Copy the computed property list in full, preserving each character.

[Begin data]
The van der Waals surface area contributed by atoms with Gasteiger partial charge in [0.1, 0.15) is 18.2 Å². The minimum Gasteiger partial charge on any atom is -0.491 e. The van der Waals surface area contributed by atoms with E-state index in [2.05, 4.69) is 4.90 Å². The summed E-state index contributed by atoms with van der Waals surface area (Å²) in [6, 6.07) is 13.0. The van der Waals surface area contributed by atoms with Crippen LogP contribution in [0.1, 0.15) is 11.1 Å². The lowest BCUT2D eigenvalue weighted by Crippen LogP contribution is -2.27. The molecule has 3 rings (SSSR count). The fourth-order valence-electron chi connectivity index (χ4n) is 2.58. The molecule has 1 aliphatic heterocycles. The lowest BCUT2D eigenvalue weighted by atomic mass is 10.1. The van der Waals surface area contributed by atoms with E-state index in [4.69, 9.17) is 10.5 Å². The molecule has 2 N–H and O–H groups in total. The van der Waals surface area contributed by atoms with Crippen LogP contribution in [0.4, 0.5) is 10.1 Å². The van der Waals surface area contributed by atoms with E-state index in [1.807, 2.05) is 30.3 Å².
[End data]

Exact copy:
The van der Waals surface area contributed by atoms with Gasteiger partial charge in [0.1, 0.15) is 18.2 Å². The minimum Gasteiger partial charge on any atom is -0.491 e. The van der Waals surface area contributed by atoms with E-state index in [2.05, 4.69) is 4.90 Å². The summed E-state index contributed by atoms with van der Waals surface area (Å²) in [6, 6.07) is 13.0. The van der Waals surface area contributed by atoms with Crippen LogP contribution in [0.1, 0.15) is 11.1 Å². The lowest BCUT2D eigenvalue weighted by Crippen LogP contribution is -2.27. The molecule has 3 rings (SSSR count). The fourth-order valence-electron chi connectivity index (χ4n) is 2.58. The molecule has 1 aliphatic heterocycles. The lowest BCUT2D eigenvalue weighted by atomic mass is 10.1. The van der Waals surface area contributed by atoms with E-state index in [4.69, 9.17) is 10.5 Å². The molecule has 2 N–H and O–H groups in total. The van der Waals surface area contributed by atoms with Crippen LogP contribution in [0.4, 0.5) is 10.1 Å². The van der Waals surface area contributed by atoms with E-state index in [1.807, 2.05) is 30.3 Å².